toward the trees below at a speed that’s much faster than a simple drop from the sky. Ion flung me with enough force I might worry about whiplash, if I wasn’t vastly more concerned about how fast I’m heading toward the hard ground.
    My body spins as it falls, and for an instant I look up. The blue dragon is trying to fly downward toward me, but Ion is fighting him, pulling him back, blowing fire in his face as he strains to fly downward, towing Ion through the sky.
    Then my body spins again, and I can see the woods, the trees, the path of the creek we were following. I wonder if it would do me any good to angle my body toward the creek, to try to land in the water. But it wasn’t that deep, and it had rocks in the bottom. Maybe I could fall in a pile of leaves, but I don’t know how to maneuver as I fall through the sky, and the treetops are zooming closer, a blink away.
    The air whooshes from my lungs as talons suddenly grip me, gliding with me, forward instead of down, and then swooping slightly upward before sinking again, depositing me gently among boulders so big I can hide between them, out of Ion’s reach.
    The blue dragon barely pauses before swooping off to the sky again, but he glances back, the briefest of glances, and yet his eyes lock on mine.
    Blue. Sapphire blue and glowing.
    And then he’s gone, shooting toward Ion, meeting him in the sky, continuing the fight.
    In that tiny glance, millisecond though it was, I recognized him.
    The blue dragon is Ram.
    Don’t ask me how I know this. It’s not like I could possibly recognize him. I’ve never even seen Ram’s eyes before, and obviously the rest of him is completely different. But he looked at me, and the same way I could read his expressions from the twitch of his nose or the angle of his head, I could read this look. He was saying, “Stay hidden. Stay safe.”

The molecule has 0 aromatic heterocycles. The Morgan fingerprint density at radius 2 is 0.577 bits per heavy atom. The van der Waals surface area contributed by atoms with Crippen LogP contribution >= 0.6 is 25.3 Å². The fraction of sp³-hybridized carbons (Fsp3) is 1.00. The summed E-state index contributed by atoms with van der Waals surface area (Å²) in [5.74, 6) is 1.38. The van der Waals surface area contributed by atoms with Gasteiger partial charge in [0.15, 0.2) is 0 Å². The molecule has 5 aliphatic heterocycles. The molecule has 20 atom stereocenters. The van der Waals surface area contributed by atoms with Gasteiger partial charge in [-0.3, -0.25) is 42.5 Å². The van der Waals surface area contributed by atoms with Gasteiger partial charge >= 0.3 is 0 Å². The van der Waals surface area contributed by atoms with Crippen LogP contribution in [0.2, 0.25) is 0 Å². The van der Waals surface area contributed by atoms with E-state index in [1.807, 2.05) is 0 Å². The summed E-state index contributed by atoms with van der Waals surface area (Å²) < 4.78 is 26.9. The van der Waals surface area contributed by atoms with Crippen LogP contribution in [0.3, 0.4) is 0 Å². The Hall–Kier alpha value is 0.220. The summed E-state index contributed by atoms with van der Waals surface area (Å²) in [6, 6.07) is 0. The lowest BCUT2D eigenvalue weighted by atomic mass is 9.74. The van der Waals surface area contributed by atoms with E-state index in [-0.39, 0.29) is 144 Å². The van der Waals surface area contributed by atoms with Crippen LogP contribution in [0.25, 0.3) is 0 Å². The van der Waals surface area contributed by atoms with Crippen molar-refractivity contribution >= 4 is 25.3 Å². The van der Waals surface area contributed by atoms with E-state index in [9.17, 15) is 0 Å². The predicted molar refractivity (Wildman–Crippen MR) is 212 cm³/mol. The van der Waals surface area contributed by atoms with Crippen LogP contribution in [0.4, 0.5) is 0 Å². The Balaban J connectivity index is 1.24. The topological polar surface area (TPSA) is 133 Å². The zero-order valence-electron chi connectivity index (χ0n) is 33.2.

So I shrink down between the boulders, tucking myself into a rocky nest of safety, leaning back so I can watch the battle in the sky.
    They’re breathing some serious fire now, Ram especially, and I feel proud of him, and worried for his safety, and guilty about running away, all at once. Not that he should really blame me for running away. Obviously he was keeping some right hefty secrets from me, like the fact that those slicing moves were more about killing yagi than cutting steaks.
    And, oh yeah, that he’s a dragon.
    Ram and Ion tumble through the sky, clawing at each other, pulling back and barreling into each other, breathing searing fire and snapping with sharp teeth. I’m so focused on watching them, rooting for Ram, that I don’t hear the approaching noise until it’s really close.
    Something is out there, in the woods just beyond my boulder. I sniff the air. Yagi? It’s hard to say. Their smell is still clinging to me from the battle, but I don’t hear the wailing sound from before. Then again, they didn’t make that sound until they were upon me, ready to pounce. I almost hope it is yagi, because I at least know how to fight them. Otherwise it could be a dragon, or some other fearsome creature I haven’t yet encountered.
    I grip my swords—yes, I still have them—I got that much right—and peer past the boulders, trying to catch a glimpse of whatever is headed my way. But it’s dark down here, particularly dark. There is only shadow and deeper shadow.
    The fighting dragons swoop low, breathing fire, and the glow of their flames illumine the woods for an instant.
    “Ozzie!” I reach for her, and guided by the flash of dragon fire, she bounds toward me, barreling her shoulders into my legs in a hug that protects her face.
    I crumple toward the ground, hugging her, holding her so tight, so grateful for the comfort of her warm furriness, so glad she’s okay, and that she found me.
    How long I hold her, burying my face in her fur and choking out post-traumatic sobs, I’m not sure, but when I look up again and blink skyward, I can no longer see the dragons.
    Where did

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